4.Accomplishments
1. Gene expression patterns can be tracked for peanuts. Peanut, being an under-represented crop in terms of genome sequencing and physical mapping, needs a comprehensive tool for dissecting complex mechanisms of development and tolerance to insects, diseases, and environmental stresses. Scientists at the Cropping Systems Research Laboratory in Lubbock, Texas, developed a tool to analyze changes in the expression of 49,205 peanut genes and tested the utility of this tool on a variety of peanut tissues. This is the first large-scale, publicly available tool for determining which peanut genes are active out of all of the genes that exist within the peanut plant. The results generated by this tool will provide starting points for in-depth studies on candidate genes that can be utilized in reverse genetics to assign gene functions and identify specific molecular mechanisms of peanut response of environmental signals, developmental stages, and yield quality characteristics.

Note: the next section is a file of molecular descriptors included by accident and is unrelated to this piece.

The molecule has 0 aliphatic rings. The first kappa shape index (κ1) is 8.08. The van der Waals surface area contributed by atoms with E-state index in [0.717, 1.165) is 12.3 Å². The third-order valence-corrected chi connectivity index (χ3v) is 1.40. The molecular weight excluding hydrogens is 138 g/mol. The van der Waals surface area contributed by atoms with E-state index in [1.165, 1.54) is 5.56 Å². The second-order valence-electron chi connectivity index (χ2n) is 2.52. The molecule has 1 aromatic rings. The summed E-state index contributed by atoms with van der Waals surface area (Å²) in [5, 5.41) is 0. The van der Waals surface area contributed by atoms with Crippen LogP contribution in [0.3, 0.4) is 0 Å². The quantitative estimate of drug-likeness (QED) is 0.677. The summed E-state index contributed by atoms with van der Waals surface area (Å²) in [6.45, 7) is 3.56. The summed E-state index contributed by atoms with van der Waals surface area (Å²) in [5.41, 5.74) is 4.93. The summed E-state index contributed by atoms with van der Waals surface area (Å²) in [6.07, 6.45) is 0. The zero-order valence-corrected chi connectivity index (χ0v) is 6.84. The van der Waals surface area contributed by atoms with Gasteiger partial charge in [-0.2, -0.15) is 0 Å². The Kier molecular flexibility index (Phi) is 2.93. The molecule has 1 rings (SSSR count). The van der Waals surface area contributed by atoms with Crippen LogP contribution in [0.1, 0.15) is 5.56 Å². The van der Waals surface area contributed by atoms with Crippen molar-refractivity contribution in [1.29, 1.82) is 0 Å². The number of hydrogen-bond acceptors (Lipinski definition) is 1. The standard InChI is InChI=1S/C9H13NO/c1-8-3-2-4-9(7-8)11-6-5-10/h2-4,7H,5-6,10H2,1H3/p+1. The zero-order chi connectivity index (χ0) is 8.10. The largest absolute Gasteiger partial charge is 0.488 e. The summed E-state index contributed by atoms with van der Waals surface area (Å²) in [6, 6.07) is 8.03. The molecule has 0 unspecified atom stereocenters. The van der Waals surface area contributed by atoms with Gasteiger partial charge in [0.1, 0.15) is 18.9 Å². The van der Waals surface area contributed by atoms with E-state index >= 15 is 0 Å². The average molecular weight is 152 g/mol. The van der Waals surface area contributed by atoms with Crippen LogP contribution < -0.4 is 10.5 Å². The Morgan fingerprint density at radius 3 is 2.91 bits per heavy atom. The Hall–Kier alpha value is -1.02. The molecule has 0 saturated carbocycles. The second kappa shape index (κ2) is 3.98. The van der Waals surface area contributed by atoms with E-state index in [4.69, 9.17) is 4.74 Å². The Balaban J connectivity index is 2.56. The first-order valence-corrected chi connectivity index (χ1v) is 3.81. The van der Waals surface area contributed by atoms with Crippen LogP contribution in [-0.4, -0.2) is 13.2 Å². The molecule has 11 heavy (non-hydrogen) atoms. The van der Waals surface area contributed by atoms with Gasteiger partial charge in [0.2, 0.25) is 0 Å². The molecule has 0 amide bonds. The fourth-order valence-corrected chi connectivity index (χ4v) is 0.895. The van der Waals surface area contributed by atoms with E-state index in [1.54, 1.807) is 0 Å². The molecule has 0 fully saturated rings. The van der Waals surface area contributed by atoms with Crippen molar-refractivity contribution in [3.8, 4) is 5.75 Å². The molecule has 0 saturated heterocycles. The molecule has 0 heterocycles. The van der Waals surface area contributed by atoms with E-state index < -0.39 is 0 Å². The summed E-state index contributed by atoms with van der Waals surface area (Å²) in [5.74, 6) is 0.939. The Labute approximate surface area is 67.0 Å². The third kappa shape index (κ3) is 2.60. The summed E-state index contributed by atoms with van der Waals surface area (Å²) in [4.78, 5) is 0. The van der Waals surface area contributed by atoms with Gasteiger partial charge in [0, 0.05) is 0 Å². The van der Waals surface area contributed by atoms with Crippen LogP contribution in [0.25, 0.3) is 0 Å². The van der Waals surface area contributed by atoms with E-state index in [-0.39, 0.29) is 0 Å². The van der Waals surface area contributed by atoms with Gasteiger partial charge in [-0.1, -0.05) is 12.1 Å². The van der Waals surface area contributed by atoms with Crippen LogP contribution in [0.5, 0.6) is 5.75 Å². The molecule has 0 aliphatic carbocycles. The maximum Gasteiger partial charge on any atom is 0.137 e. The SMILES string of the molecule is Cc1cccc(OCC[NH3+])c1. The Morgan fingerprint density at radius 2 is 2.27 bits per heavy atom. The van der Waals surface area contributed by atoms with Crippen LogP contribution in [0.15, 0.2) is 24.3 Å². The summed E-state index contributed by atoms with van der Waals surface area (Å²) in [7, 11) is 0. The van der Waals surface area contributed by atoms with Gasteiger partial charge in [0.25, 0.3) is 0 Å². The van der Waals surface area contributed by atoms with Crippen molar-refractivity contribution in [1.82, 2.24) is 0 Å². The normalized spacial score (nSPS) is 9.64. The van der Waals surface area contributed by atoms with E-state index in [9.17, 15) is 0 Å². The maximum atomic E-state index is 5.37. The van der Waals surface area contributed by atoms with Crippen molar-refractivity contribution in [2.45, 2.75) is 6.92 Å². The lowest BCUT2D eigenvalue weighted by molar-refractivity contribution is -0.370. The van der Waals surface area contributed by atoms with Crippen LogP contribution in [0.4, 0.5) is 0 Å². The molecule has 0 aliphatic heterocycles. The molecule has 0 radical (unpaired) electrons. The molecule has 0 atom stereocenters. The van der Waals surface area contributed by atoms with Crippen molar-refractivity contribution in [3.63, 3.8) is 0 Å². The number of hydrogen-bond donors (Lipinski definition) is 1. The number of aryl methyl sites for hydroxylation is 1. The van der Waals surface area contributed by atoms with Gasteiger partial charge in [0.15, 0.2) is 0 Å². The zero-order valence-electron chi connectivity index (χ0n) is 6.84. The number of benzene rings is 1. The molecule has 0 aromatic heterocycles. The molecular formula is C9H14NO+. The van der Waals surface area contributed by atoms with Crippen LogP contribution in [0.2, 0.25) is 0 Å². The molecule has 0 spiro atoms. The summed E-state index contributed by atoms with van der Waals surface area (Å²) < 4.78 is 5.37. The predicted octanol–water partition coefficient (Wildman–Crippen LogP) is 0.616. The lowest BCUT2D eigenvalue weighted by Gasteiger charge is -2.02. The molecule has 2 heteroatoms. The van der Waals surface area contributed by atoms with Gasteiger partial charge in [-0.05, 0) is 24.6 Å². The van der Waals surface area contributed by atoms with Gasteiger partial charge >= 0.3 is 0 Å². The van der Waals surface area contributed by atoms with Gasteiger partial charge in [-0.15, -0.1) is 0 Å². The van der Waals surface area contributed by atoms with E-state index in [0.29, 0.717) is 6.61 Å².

2. The color purple - Now you see it...Now you don't. Anthocyanin pigment production has long been the target of genetic and molecular research in plants due to the ease of visual detection of the red-purple pigments produced in various plant tissues. Scientists at the Cropping Systems Research Laboratory in Lubbock, Texas, have identified a simple mutation that resulted in the production of a truncated gene regulatory protein. The shortened protein was found to interfere with normal anthocyanin pigment production within tobacco flower petals. This finding is important to researchers interested in how plant regulatory proteins control gene expression and represents a potential pathway to affecting and/or controlling how gene regulatory proteins function in plants.

3. Yield enhancement technology for dryland cotton. Plant growth and development can be inhibited by early season drought. Scientists at the Cropping Systems Research Laboratory in Lubbock, Texas, have discovered a novel process for enhancing the growth and development of cotton under drought conditions. Application of relatively low concentrations of a naturally occurring plant hormone called a cytokinin to cotton seed or to young cotton plants increased cotton yields under rain-fed conditions. These findings provide a means of increasing dryland yields without any adverse effects on irrigated cotton production.